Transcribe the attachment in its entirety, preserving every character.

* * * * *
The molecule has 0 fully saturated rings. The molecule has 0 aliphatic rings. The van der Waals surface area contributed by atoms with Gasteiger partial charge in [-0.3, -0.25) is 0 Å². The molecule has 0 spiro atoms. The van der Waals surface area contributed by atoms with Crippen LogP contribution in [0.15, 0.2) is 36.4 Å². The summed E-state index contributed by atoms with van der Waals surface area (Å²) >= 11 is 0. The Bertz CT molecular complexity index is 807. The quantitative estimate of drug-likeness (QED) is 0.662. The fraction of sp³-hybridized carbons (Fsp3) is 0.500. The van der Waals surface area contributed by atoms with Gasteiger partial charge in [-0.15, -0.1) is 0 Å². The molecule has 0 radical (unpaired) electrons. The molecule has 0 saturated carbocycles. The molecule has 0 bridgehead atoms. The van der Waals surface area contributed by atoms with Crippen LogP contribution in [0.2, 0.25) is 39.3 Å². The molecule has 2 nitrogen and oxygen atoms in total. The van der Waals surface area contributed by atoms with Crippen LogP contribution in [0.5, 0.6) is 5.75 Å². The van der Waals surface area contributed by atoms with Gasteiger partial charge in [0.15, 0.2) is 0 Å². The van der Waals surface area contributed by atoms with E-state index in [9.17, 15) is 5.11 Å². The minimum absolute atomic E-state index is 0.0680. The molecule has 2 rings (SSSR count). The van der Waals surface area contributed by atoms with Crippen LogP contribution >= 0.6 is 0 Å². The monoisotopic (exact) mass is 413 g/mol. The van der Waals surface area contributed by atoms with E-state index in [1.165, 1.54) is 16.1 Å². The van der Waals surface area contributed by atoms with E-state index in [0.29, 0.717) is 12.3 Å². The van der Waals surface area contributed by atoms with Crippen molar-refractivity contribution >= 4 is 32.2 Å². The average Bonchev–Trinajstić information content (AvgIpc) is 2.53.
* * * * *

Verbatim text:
The molecule has 0 fully saturated rings. The molecule has 0 aliphatic rings. The van der Waals surface area contributed by atoms with Gasteiger partial charge in [-0.3, -0.25) is 0 Å². The molecule has 0 spiro atoms. The van der Waals surface area contributed by atoms with Crippen LogP contribution in [0.15, 0.2) is 36.4 Å². The summed E-state index contributed by atoms with van der Waals surface area (Å²) >= 11 is 0. The Bertz CT molecular complexity index is 807. The quantitative estimate of drug-likeness (QED) is 0.662. The fraction of sp³-hybridized carbons (Fsp3) is 0.500. The van der Waals surface area contributed by atoms with Gasteiger partial charge in [-0.15, -0.1) is 0 Å². The molecule has 0 radical (unpaired) electrons. The molecule has 0 saturated carbocycles. The molecule has 0 bridgehead atoms. The van der Waals surface area contributed by atoms with Crippen LogP contribution in [0.2, 0.25) is 39.3 Å². The molecule has 2 nitrogen and oxygen atoms in total. The van der Waals surface area contributed by atoms with Crippen LogP contribution in [0.5, 0.6) is 5.75 Å². The van der Waals surface area contributed by atoms with Gasteiger partial charge in [0.15, 0.2) is 0 Å². The van der Waals surface area contributed by atoms with E-state index in [9.17, 15) is 5.11 Å². The minimum absolute atomic E-state index is 0.0680. The molecule has 2 rings (SSSR count). The van der Waals surface area contributed by atoms with Crippen LogP contribution >= 0.6 is 0 Å². The monoisotopic (exact) mass is 413 g/mol. The van der Waals surface area contributed by atoms with E-state index in [1.165, 1.54) is 16.1 Å². The van der Waals surface area contributed by atoms with E-state index in [0.29, 0.717) is 12.3 Å². The van der Waals surface area contributed by atoms with Crippen molar-refractivity contribution >= 4 is 32.2 Å². The average Bonchev–Trinajstić information content (AvgIpc) is 2.53.